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Tips and Resources for Switching to a Green Collar Career

What are green careers? The U.S. Department of Labor's Occupational Network defines green careers as any occupation that deals with activities such as conserving energy, developing alternative energy, reducing pollution, or recycling. Another definition is any job that contributes to preserving or enhancing environmental quality.

Dion Lim, president and CEO of Simply Hired, said, "As the green collar industry grows, people should realize that they do not have to have 'specialized,' green skills to gain employment." He went on to say, "In many ways, green collar jobs will be about repurposing people with good skills onto projects that are green-oriented, for example, roof installers may become solar installers, electricians may become building retrofitters, etc."

Online Resources

Green for All offers resources for green-collar job postings and training sessions. The website provides information about a number of useful training resources, including:

  • One-Stop Career Centers
  • Community Colleges
  • Certified Job Training Programs
  • Apprenticeships
  • Labor Union Apprenticeships
  • Pre-Apprenticeship Programs
  • Training for Youth
  • Sector Specific Training and Certifications

The Interstate Renewable Energy Council provides training resources listed by state. Search by the green job sectors you're interested in.

The American Council on Renewable Energy (ACORE) has an excellent list of websites with renewable energy job boards.

Greenjobsearch.org is a service of the Green Jobs Network. Browse job listings in its large collection of green job categories. You can also browse job listings by city or state.

Workshops for Green Jobs

Here is a list of some of the organizations that provide workshops for green jobs: The American Solar Energy Society, Solar Energy International, Midwest Renewable Energy Association, the U.S. Green Building Council, and the Solar Living Institute.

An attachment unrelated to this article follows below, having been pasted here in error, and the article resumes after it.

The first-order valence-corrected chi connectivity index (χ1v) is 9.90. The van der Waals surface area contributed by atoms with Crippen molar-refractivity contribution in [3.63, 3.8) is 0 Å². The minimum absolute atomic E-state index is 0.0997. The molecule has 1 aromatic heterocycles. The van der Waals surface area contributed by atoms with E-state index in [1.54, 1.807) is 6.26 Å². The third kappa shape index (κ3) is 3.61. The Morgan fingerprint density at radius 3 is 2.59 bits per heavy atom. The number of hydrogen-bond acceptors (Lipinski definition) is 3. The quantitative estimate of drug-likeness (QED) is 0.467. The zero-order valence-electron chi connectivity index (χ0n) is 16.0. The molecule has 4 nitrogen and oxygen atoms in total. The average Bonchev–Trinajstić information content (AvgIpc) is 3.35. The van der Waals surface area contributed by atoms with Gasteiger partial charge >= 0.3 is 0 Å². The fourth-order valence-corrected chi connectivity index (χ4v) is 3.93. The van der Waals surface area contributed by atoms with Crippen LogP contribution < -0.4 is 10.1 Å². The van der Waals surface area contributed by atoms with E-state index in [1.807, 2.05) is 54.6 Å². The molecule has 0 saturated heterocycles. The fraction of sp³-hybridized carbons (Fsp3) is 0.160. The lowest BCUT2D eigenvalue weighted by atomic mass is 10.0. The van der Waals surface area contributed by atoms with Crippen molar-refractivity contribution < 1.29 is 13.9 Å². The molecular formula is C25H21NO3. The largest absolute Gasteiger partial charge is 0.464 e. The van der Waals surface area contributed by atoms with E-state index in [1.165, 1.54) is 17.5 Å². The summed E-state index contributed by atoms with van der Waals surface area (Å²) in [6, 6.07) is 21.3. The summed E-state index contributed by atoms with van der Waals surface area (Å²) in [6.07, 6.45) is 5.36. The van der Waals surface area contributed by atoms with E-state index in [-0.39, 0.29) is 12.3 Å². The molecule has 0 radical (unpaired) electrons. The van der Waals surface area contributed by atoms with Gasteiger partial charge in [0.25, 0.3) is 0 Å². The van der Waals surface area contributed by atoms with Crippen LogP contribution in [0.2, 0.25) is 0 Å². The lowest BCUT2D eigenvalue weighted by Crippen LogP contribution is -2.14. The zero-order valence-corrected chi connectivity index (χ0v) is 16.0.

Green MBA Programs

Green MBA programs are offered by many colleges and universities and classes can be taken either on-campus or online. Typically, the curricula cover topics such as marketing green products, waste management, environmental regulations, and the effect of environmental action on profit. There are, however, differing opinions about the quality and value of these programs. Mark Milstein, business director at the World Resources Institute in Washington, said, "Green MBA programs are providing fundamentals, but may not be as deep as your traditional MBA." On the other hand, Matt Cheney, chief executive for Renewables Ventures, thinks Green MBA programs service a growing demand. According to him, "More and more students are interested in socially responsible business. They want to make a difference and there is a confidence that business can produce results quickly and significantly".

Learn from Nonprofits

There are numerous nonprofits involved in strengthening the green economy. Some of these organizations have job boards, newsletters, membership lists, local chapters, and contact names of industry leaders. Here's a collection of organizations whose websites can aid you in your job hunt:

Volunteer

If you are looking for a green career, consider also volunteering for an environmental organization. You'll add new contacts to your professional network and it indicates to prospective employers that you're interested in helping the environment.

If you're seeking a green collar job, there are plenty of helpful resources available to guide you through the process!

Brian Jenkins has been writing about green careers, among other career and education topics, for BrainTrack.com since 2008.


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